Using LinkedIn as an inbound Marketing rather than an outbound Marketing tool

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Social Media marketing, infographic



There is a shift in the world of marketing based in outbound vs. inbound types. 

Have you ever tried cold calling to generate business? It’s an excruciating task! Calling businesses and asking to talk to the owner, sometimes without knowing their name, and always trying to get past the “gatekeeper.” It’s a failure rate that makes even the most seasoned sales professionals cry themselves to sleep. And yet, salespeople continue to pound the phones!

Fortunately, there is a better way!

Businesses can leverage Social Media and Inbound Marketing to connect with other business owners and generate leads in a much more organic and stress-free way.

Below is a list of how to properly use LinkedIn and ways that some are improperly using LinkedIn. .

1. Introduce Yourself - don’t just connect to people to increase your connection count, introduce yourself and maybe tell them why you are connecting with them.
2. Don’t Focus on Selling - Ever seen that person at a group event who is always selling, leads to some awkward conversations. Don’t be that guy. It isn’t all about you and what you want. Find about about them and their goals and needs.
3. Offer Endorsements - ever notice that the authors with the most and best endorsements blurbs on their books also just happen to be the authors who get around to writing endorsement blurbs for other authors. Might be some causation in there somewhere.
4. Provide Recommendations - see above
5. Share Great Content - If you want to be seen as an expert who is worth listening to on some topic then this is your chance to prove it. It is amazing the residual value of this activity. don’t expect this to pay dividends in the short term but it works in the long term.

It's a simple list-- really is all about relationships and bringing value into the equation. The problem is that we are all so self-centered that we find it hard to do these things.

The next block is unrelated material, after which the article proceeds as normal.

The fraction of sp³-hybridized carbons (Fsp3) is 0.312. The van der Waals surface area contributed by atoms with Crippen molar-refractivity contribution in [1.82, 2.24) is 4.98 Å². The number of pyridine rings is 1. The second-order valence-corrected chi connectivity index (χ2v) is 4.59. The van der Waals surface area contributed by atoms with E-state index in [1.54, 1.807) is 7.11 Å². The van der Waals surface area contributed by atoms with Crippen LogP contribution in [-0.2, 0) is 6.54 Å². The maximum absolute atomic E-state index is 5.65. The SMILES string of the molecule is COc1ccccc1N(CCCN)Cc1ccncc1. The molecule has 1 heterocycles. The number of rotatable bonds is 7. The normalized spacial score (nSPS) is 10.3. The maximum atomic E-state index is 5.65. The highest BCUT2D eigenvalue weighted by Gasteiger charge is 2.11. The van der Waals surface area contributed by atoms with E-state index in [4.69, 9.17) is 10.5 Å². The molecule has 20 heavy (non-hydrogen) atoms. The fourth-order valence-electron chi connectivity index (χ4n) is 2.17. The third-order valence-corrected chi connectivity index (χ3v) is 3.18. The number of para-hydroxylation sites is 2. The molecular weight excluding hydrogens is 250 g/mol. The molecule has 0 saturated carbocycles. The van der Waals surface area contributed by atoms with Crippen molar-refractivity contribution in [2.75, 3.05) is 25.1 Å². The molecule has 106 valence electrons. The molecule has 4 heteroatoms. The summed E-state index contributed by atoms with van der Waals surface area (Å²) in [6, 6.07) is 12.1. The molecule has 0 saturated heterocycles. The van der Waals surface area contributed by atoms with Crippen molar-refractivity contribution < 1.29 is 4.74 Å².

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How are you using LinkedIn to leverage your business? 
For more information, visit my page Who & Why or send me an email at sethgetz@gmail.com.

3 comments:

  1. Do you think endorsements are valuable? I ignore them because people endorse each other (and me) all the time for skills and experience that the recipients don't have, or the endorser isn't qualified to endorse anyway.

    I agree that you should tell a person you are connecting with them. The default invitation may be enough when you know a person well, but when it's a stranger, you increase your chances of acceptance by including a personal note. And, it's just polite.

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    1. Good questions Chad, on LinkedIn - Recommendations >>>>>> Endorsements, but I don't think that endorsements are worthless. They are part of the "SEO" and search ranking system within LinkedIn. People are searching for skill-sets and using the endorsements system means more then what skills I put on my profile. A lot of endorsements don't mean anything because of how easy they are but when someone has 99+ it can tell you something about them.

      A comparable might be the like on Facebook. It's easy and doesn't mean much but a lot of them will effect the edge-rank system.

      What are your thoughts?

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    2. Those are valid points. Although each individual endorsement may be practically worthless, in aggregate they may be informative. I wish there was a way to qualify them. For example, an endorsement from a client should count far more than one from a near-stranger who's just endorsing to earn favor.

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